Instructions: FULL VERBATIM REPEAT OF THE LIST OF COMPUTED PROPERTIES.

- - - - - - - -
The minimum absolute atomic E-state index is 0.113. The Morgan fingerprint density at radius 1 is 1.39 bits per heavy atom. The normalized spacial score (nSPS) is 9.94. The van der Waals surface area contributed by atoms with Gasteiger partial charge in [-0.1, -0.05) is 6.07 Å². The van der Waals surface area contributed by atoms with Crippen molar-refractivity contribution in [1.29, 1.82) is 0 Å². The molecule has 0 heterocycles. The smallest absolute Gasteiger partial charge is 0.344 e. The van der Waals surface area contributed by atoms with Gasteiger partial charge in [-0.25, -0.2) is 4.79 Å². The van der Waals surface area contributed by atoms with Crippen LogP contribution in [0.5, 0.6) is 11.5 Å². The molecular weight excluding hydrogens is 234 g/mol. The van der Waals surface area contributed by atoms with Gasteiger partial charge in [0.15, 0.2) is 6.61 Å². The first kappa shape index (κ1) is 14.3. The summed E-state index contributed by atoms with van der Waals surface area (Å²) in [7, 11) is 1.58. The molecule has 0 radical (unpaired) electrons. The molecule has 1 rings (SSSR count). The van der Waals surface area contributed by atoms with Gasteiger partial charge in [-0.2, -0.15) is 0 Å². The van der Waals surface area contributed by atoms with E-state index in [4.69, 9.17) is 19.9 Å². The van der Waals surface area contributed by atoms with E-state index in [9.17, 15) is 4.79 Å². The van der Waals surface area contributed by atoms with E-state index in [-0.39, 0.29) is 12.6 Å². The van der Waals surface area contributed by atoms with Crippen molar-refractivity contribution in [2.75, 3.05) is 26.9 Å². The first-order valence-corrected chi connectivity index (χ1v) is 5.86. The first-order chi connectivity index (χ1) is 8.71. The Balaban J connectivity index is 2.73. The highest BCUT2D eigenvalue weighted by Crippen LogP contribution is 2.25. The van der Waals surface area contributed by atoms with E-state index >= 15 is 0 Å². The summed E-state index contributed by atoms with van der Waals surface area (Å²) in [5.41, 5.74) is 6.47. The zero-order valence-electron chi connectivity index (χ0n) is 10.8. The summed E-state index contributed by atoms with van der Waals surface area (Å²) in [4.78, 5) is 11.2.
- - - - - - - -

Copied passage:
The minimum absolute atomic E-state index is 0.113. The Morgan fingerprint density at radius 1 is 1.39 bits per heavy atom. The normalized spacial score (nSPS) is 9.94. The van der Waals surface area contributed by atoms with Gasteiger partial charge in [-0.1, -0.05) is 6.07 Å². The van der Waals surface area contributed by atoms with Crippen molar-refractivity contribution in [1.29, 1.82) is 0 Å². The molecule has 0 heterocycles. The smallest absolute Gasteiger partial charge is 0.344 e. The van der Waals surface area contributed by atoms with Gasteiger partial charge in [-0.25, -0.2) is 4.79 Å². The van der Waals surface area contributed by atoms with Crippen LogP contribution in [0.5, 0.6) is 11.5 Å². The molecular weight excluding hydrogens is 234 g/mol. The van der Waals surface area contributed by atoms with Gasteiger partial charge in [0.15, 0.2) is 6.61 Å². The first kappa shape index (κ1) is 14.3. The summed E-state index contributed by atoms with van der Waals surface area (Å²) in [7, 11) is 1.58. The molecule has 0 radical (unpaired) electrons. The molecule has 1 rings (SSSR count). The van der Waals surface area contributed by atoms with Gasteiger partial charge in [-0.2, -0.15) is 0 Å². The van der Waals surface area contributed by atoms with E-state index in [4.69, 9.17) is 19.9 Å². The van der Waals surface area contributed by atoms with E-state index in [9.17, 15) is 4.79 Å². The van der Waals surface area contributed by atoms with E-state index in [-0.39, 0.29) is 12.6 Å². The van der Waals surface area contributed by atoms with Crippen molar-refractivity contribution in [2.75, 3.05) is 26.9 Å². The first-order valence-corrected chi connectivity index (χ1v) is 5.86. The first-order chi connectivity index (χ1) is 8.71. The Balaban J connectivity index is 2.73. The highest BCUT2D eigenvalue weighted by Crippen LogP contribution is 2.25. The van der Waals surface area contributed by atoms with E-state index >= 15 is 0 Å². The summed E-state index contributed by atoms with van der Waals surface area (Å²) in [5.41, 5.74) is 6.47. The zero-order valence-electron chi connectivity index (χ0n) is 10.8. The summed E-state index contributed by atoms with van der Waals surface area (Å²) in [4.78, 5) is 11.2.